If the Houston Astros want to do the right thing, they should just tell opposing batters what pitch is coming. For every at-bat during the season. If they can win the World Series that way, more power to them.
Back in the days of my youth, the town I lived in used to hold Little League tryouts in the first floor of this old white building. In one of the exercises, one of the coaches — my dad — used to hit ground balls to us. All of us wannabe players would stand in a single-file line near the front door and front windows, with the line wrapping along the windows on the right side. My dad would stand at the back of the building with a bat and hit these rubber-coated baseballs at us. We had to field them and then throw them to another coach who stood at the back of the building.
I don’t know why, but every time it was my turn to take a ground ball, my dad would hit it significantly harder than he would for the other kids. Boy, that used to piss me off, and it’s pretty much the only memory I have of this building.
I haven’t been back there in many years now, but it looks like the Little League baseball park is still behind this building.
“To be perfectly honest with you, I really feel that I have average physical ability, but when I get my psych and my self-hypnosis going, I can compete with anybody in anything.”
~ Al Hrabosky
Back in the day it was fun to watch “Mad” Al Hrabosky pitch for the St. Louis Cardinals. He would psyche himself up behind the mound and appear to get very angry, and indeed, he ended up in at least one brawl. Here’s a TWIB Note video of him pitching and talking, and here’s him talking years later about what he was doing behind the mound.
Back on November 12, 2019, a Twitter user named Jomboy demonstrates how the Houston Astros were stealing signs against the lowly Chicago White Sox in a 2017 game. The interesting part here is that nobody was on second base, this video seems to show that they were stealing the signs from the catcher to the pitcher using the center field video feed.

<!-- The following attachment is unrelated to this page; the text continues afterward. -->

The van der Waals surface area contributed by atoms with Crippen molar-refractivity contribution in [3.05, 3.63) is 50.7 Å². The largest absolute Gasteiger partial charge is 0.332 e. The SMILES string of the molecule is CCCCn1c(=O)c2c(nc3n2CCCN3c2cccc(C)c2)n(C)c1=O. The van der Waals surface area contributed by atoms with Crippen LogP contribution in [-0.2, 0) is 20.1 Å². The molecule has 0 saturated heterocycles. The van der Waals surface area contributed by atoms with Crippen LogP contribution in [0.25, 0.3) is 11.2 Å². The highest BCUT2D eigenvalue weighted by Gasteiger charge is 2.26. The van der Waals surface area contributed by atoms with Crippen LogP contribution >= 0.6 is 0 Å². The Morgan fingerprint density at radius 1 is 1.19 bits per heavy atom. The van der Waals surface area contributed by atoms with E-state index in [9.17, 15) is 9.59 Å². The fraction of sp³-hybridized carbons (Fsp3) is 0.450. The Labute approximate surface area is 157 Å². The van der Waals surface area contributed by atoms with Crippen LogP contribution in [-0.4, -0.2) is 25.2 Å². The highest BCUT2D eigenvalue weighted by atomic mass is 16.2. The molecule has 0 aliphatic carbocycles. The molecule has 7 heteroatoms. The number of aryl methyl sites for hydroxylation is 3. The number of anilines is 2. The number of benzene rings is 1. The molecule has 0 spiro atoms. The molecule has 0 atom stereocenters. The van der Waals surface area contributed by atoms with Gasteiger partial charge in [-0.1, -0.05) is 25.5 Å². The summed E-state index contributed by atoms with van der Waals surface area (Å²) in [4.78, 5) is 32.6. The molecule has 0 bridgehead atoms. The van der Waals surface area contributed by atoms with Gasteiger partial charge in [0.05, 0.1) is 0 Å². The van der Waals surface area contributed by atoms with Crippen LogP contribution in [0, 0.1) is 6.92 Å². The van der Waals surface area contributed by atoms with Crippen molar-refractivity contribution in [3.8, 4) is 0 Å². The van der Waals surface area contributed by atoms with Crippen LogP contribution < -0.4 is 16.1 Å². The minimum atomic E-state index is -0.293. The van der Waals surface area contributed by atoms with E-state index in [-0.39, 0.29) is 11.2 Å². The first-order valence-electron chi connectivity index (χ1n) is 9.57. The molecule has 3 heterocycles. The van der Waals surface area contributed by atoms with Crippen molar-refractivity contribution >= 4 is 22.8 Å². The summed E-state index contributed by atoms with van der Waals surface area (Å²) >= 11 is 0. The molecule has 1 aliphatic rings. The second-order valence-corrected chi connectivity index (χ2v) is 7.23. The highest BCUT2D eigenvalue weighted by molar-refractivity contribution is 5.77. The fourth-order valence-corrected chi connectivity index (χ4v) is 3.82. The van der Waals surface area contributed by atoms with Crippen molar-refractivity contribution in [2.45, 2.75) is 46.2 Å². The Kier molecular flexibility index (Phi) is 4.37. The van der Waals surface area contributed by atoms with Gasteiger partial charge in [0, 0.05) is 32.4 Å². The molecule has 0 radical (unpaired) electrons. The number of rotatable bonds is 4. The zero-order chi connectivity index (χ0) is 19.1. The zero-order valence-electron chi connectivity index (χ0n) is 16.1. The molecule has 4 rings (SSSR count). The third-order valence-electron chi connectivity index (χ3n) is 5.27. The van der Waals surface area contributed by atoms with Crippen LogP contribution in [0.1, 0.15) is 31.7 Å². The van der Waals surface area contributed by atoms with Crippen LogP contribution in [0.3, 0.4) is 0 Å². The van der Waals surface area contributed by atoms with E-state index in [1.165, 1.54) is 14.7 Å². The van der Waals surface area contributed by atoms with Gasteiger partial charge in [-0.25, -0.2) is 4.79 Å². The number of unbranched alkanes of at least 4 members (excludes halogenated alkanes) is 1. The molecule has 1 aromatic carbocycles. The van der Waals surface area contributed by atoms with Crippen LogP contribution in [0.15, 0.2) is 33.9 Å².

Chicago Cubs great Ron Santo passed away on December 3rd. Back in the day, he came to one of my baseball games, wearing his trademark leather jacket. Technically he went to his son’s game, but since I was pitching for the opposition and we won, it was my game. :)
My dad would have loved to meet Mr. Santo, but he stopped coming to my baseball games by that time, so he missed out on that. In fact, my mom, with all of her problems, was the last parent to see me in a baseball uniform. She came to see a game after I injured my shoulder, and it turned out to be my last game.
Here’s a side view of the building I grew up in, in Chicago, Illinois. (Thanks, Google Maps.) I used to throw rubber baseballs and tennis balls against that garage for hours, which is probably one reason my shoulder was screwed up before I left high school.
This is a nice photo of Zach Greinke’s changeup grip when he pitched for the Dodgers. I never did master the changeup before I hurt my arm, but in retrospect I wish I had learned how to throw it when I learned how to throw a curve. My ERA my junior season (before the injuries started) was 1.00, and I have no doubt it would have been 1/2 of that if I had known how to throw one. (I don’t remember where I got this image, but it was probably espn.com.)
There’s an important lesson here about (a) role models and (b) expanding your horizons that I need to write up at some point, but the short story is that Cubs pitchers at the time threw fastballs, curves, and splitters, so as a teenager that’s what I threw.
One thing that’s overlooked with Trevor Bauer throwing the ball over the center field fence when he was mad is that he threw it over 340 feet — more than the length of a football field.
Here’s a story about what I call “Wrong Thinking.”
Way back in high school when I was playing baseball, a pitcher named Catfish Hunter became the first baseball player to get paid over a million dollars a year. I thought that was crazy, in a bad way. One day I talked to my dad about it, and asked him why people like farmers and engineers who did more important work didn’t get paid like that.
He didn’t have a great answer at the time, and that thought kept on bothering me. These days I think a correct answer he could have given me goes like this: “Baseball is in the entertainment business, just like singers and actors. For whatever reason — some sort of supply and demand, and a need for entertainment — society is willing to pay those people a lot of money. So if the money bothers you, what you can do is make that money just like Catfish Hunter, and then give it away however you see fit.”